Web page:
The only way to reduce total emissions from food would be to choose local foods, and choose seasonal foods, foods that do not take resources to be grown on local lands.  For people living in cold weather climates (my Ontario classmates) that means a lot of turnips for a very long time.  What the 100 Mile Diet has done has spawned a generation of people who insist on buying local produce, but also insist on being able to eat tomatoes all year round.  These would be tomatoes that need to be grown in electricity guzzling greenhouses, rather than outside in the sunny California climate.  In a sense, you can’t have your tomatoes and eat them too.  Well, you can, but this won’t save the planet anytime soon.

On an unrelated note, I am scared for the Koreas.

Further readings

Saunders, C., Barber, A., and G. Taylor.  2006.  Food miles – comparative energy/emissions performance of New Zealand’s agriculture industry.  Lincoln University, Agribusiness and Economics Research Unit research report , no 285.

http://hdl.handle.net/10182/125

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So my big plan to have a two part post on China in Africa fell apart, not because I’m lazy, but because there’s too much stuff to jam into part 2. So I’m going to just keep writing until I see fit 🙂

I don’t exactly whole-heartedly endorse Dr. Dambisa Moyo.  I covet her educational background, and I want to be an economist (a real one) one day, but that’s about it.  When she gave a talk two weeks ago on how aid is failing Africa, I had to get to the bottom of her argument.  After all, half an hour of talking wouldn’t do any person justice, not Einstein, not Ghandi, not Jesus.  I want to find out what she thinks about China’s record of governance and whether or not governance gets in the way of economic growth.  So, now we have her book.

Dead Aid.  And Moi.

Sorry Dr. Moyo, I libraried your book so you aren't getting any $$ from moi!

So I’m scouring it for references to governance, and here’s a gist of what she has to say, summarized into a few bullet points

  • Good governance provides a slew of benefits to a country.  It encourages the distribution of  public goods, enforces property rights, creates an atmosphere where contracts can be expected to be enforced, and in general does support the functioning of democracy
  • Aid given to a country with poor governance will not see an improvement in governance. In some cases, it might reduce it.
  • The only way to legitimately improve economic growth in an LDC is to put democracy on the back burner and the solution is not multi-party democracy, but a “benevolent dictator to push through the reforms required to get an economy moving.”

Dr. Moyo acknowledges that this benevolent dictator is kind of more “dictator” than “benevolent.”  A benevolent dictator is like a sasquatch; illusive (and predominantly residing in the minds of imaginative people?).  She then lists some examples of SE Asian countries that have achieved economic growth by crushing democracy and includes Chile as another example.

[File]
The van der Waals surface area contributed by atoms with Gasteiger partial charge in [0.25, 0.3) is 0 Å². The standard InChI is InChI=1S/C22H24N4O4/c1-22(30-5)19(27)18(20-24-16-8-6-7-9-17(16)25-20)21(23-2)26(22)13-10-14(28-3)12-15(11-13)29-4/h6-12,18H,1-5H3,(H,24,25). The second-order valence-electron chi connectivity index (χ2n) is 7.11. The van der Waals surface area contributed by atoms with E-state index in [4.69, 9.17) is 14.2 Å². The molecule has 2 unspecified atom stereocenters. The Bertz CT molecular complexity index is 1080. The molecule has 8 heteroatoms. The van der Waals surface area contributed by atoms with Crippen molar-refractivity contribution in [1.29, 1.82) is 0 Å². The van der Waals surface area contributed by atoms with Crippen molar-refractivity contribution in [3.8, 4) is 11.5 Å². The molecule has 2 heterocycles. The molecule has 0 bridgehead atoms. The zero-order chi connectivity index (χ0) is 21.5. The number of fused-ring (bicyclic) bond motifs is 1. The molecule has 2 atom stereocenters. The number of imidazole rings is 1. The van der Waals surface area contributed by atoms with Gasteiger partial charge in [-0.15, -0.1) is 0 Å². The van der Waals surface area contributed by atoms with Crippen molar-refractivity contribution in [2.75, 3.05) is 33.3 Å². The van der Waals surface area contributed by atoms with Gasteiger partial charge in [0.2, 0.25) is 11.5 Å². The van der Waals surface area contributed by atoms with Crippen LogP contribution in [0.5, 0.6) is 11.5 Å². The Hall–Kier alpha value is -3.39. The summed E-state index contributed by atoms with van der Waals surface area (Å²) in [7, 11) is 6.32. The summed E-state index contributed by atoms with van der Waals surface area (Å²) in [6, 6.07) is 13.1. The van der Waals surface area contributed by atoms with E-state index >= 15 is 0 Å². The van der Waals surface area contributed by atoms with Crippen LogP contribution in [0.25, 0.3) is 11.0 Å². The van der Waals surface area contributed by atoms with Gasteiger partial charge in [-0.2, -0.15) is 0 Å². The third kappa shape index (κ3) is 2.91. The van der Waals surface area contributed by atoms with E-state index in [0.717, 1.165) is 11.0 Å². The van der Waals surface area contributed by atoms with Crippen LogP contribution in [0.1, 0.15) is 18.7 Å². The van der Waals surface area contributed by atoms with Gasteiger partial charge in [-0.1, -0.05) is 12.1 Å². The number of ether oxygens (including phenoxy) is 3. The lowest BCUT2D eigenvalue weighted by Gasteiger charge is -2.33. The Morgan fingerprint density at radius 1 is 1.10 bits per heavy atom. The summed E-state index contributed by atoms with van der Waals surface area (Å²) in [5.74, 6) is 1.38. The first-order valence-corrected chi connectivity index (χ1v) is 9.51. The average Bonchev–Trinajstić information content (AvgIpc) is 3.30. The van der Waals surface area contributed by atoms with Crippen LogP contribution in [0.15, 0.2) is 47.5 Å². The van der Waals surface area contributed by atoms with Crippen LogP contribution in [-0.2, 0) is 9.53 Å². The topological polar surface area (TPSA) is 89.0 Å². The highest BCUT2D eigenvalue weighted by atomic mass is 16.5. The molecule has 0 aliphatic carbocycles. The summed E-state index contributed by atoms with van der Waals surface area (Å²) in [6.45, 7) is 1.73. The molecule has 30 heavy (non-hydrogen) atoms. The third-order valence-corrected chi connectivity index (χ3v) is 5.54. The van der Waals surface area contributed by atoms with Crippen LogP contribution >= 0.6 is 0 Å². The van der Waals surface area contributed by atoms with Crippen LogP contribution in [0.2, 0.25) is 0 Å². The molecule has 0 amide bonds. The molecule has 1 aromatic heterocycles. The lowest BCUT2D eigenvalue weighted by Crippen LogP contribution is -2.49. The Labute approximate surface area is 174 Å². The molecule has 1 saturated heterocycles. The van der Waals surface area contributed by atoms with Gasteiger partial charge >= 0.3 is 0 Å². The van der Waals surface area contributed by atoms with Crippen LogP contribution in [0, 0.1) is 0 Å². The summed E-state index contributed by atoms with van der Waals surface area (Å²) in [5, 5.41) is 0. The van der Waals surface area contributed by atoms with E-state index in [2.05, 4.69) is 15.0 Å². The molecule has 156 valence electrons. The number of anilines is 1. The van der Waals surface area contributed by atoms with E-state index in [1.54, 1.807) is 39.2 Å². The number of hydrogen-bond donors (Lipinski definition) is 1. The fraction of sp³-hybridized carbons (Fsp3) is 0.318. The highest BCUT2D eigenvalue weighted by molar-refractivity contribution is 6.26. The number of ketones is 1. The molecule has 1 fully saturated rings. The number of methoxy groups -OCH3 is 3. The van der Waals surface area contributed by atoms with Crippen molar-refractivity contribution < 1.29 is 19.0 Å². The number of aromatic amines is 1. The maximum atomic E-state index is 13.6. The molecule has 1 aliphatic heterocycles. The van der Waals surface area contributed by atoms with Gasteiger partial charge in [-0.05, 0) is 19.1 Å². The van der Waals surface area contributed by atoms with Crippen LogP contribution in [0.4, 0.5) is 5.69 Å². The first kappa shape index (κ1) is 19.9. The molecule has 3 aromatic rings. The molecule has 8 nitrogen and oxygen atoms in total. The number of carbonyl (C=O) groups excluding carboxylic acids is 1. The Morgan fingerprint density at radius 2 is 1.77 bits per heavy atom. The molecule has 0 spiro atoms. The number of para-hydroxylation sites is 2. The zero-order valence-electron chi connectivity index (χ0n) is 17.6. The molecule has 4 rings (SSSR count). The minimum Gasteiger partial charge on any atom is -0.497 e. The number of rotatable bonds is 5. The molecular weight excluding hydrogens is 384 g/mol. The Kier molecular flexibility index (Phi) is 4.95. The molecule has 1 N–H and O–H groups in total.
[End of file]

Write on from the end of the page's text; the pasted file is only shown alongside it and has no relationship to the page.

Dr. Moyo then acknowledges that Chile may not have been the best place to live under Pinochet but hey, at least they achieved economic growth.  And now they are a democracy “thanks to the economic success.”

I’m not quite sure how I feel about the assertion that economic success leads to democratization, and whether or not this will happen in every case.  If it did, then would it be worth it, knowing what Chile went through?  We can’t even be sure that Pinochet was a “benevolent dictator,” so how would this be a prime example?

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The more I sit in on my conservation biology class, the more I appreciate the rationality of my former botanist prof, Ray Turkington. He said that even though he was personally saddened by the loss of forests in southern China, he understood that sometimes it is hard to judge or condemn people with no better options.

Conservation class is absolutely full of people with lofty Utopian goals. It’s completely ridiculous. Someone suggested yesterday that complexity was the cause of human downfall, and followed that with the Luddite notion that we all reject technology and return to things like drawing water from wells and living without electricity.

Today, the class was looking at the bushmeat trade, which is the harvest and trade of large mammals in the tropics of West/Central Africa, Central America, and Asia. It most often refers to the hunting of large apes and monkeys in tropical areas of Africa for commercial sale. The sale of bushmeat exists because of increased access through logging roads and also because of the demand for it.

Someone asked “isn’t it illegal?”

Does it matter if it is legal or not in a country that may be dealing with civil war, poverty, corruption, or a drug or other crime network that is out of control, and there are no resources to monitor or enforce a ban on bushmeat? Does it matter if the rule of law has no legitimacy?

Someone asked what other options there were, and Mark actually responded “They could grow soybeans I guess.” I was livid. I don’t know if he was being serious or not, but the thought of growing soybeans for subsistence levels of protein vs. the income generation that happens through bushmeat collection are not equivalent. Often it isn’t the communities that live in the area that are adding the increase in harvesting pressure, but outsiders who now can get to these trouble spots because of the roads. What about the fact that you can’t feasibly grow soybeans in a tropical forest, unless you want to clear the land, which would affect the monkeys anyways? The problem with this conservation class seems to be that there’s a lot of condemning of people going on, without recognition of the fact that it is very very difficult to come up with viable solutions. Otherwise, we would have already implemented them.

This class is so infuriating.